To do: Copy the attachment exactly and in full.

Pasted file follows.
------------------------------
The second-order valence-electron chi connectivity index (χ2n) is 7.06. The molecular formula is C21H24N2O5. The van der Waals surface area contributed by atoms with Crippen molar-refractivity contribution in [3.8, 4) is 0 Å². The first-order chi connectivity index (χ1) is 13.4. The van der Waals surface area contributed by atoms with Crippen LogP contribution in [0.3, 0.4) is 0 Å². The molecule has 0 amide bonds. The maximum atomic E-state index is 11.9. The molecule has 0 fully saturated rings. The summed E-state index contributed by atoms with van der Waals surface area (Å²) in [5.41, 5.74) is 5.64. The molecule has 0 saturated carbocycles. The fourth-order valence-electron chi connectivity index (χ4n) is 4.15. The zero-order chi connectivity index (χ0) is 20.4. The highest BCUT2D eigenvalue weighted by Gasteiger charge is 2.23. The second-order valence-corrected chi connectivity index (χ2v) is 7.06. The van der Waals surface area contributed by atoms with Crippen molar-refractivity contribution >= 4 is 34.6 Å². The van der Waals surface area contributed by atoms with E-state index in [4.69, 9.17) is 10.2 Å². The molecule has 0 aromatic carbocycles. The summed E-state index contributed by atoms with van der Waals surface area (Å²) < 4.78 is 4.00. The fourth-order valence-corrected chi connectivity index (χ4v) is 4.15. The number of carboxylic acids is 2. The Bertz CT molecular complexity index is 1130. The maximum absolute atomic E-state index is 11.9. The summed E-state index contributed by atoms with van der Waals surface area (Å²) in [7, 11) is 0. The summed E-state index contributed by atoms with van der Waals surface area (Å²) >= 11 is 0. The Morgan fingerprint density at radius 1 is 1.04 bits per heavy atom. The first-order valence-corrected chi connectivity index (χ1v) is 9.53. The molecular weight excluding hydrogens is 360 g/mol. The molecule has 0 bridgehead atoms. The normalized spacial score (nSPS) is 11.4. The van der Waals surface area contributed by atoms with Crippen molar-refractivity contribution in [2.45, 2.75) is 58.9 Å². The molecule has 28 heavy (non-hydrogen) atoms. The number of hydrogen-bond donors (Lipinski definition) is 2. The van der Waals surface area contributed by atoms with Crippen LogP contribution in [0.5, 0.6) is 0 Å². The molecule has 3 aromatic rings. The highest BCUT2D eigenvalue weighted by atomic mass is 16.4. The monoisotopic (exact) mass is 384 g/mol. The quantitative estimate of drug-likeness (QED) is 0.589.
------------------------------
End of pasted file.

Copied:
The second-order valence-electron chi connectivity index (χ2n) is 7.06. The molecular formula is C21H24N2O5. The van der Waals surface area contributed by atoms with Crippen molar-refractivity contribution in [3.8, 4) is 0 Å². The first-order chi connectivity index (χ1) is 13.4. The van der Waals surface area contributed by atoms with Crippen LogP contribution in [0.3, 0.4) is 0 Å². The molecule has 0 amide bonds. The maximum atomic E-state index is 11.9. The molecule has 0 fully saturated rings. The summed E-state index contributed by atoms with van der Waals surface area (Å²) in [5.41, 5.74) is 5.64. The molecule has 0 saturated carbocycles. The fourth-order valence-electron chi connectivity index (χ4n) is 4.15. The zero-order chi connectivity index (χ0) is 20.4. The highest BCUT2D eigenvalue weighted by Gasteiger charge is 2.23. The second-order valence-corrected chi connectivity index (χ2v) is 7.06. The van der Waals surface area contributed by atoms with Crippen molar-refractivity contribution >= 4 is 34.6 Å². The van der Waals surface area contributed by atoms with E-state index in [4.69, 9.17) is 10.2 Å². The molecule has 0 aromatic carbocycles. The summed E-state index contributed by atoms with van der Waals surface area (Å²) < 4.78 is 4.00. The fourth-order valence-corrected chi connectivity index (χ4v) is 4.15. The number of carboxylic acids is 2. The Bertz CT molecular complexity index is 1130. The maximum absolute atomic E-state index is 11.9. The summed E-state index contributed by atoms with van der Waals surface area (Å²) in [7, 11) is 0. The summed E-state index contributed by atoms with van der Waals surface area (Å²) >= 11 is 0. The Morgan fingerprint density at radius 1 is 1.04 bits per heavy atom. The first-order valence-corrected chi connectivity index (χ1v) is 9.53. The molecular weight excluding hydrogens is 360 g/mol. The molecule has 0 bridgehead atoms. The normalized spacial score (nSPS) is 11.4. The van der Waals surface area contributed by atoms with Crippen molar-refractivity contribution in [2.45, 2.75) is 58.9 Å². The molecule has 28 heavy (non-hydrogen) atoms. The number of hydrogen-bond donors (Lipinski definition) is 2. The van der Waals surface area contributed by atoms with Crippen LogP contribution in [0.5, 0.6) is 0 Å². The molecule has 3 aromatic rings. The highest BCUT2D eigenvalue weighted by atomic mass is 16.4. The monoisotopic (exact) mass is 384 g/mol. The quantitative estimate of drug-likeness (QED) is 0.589.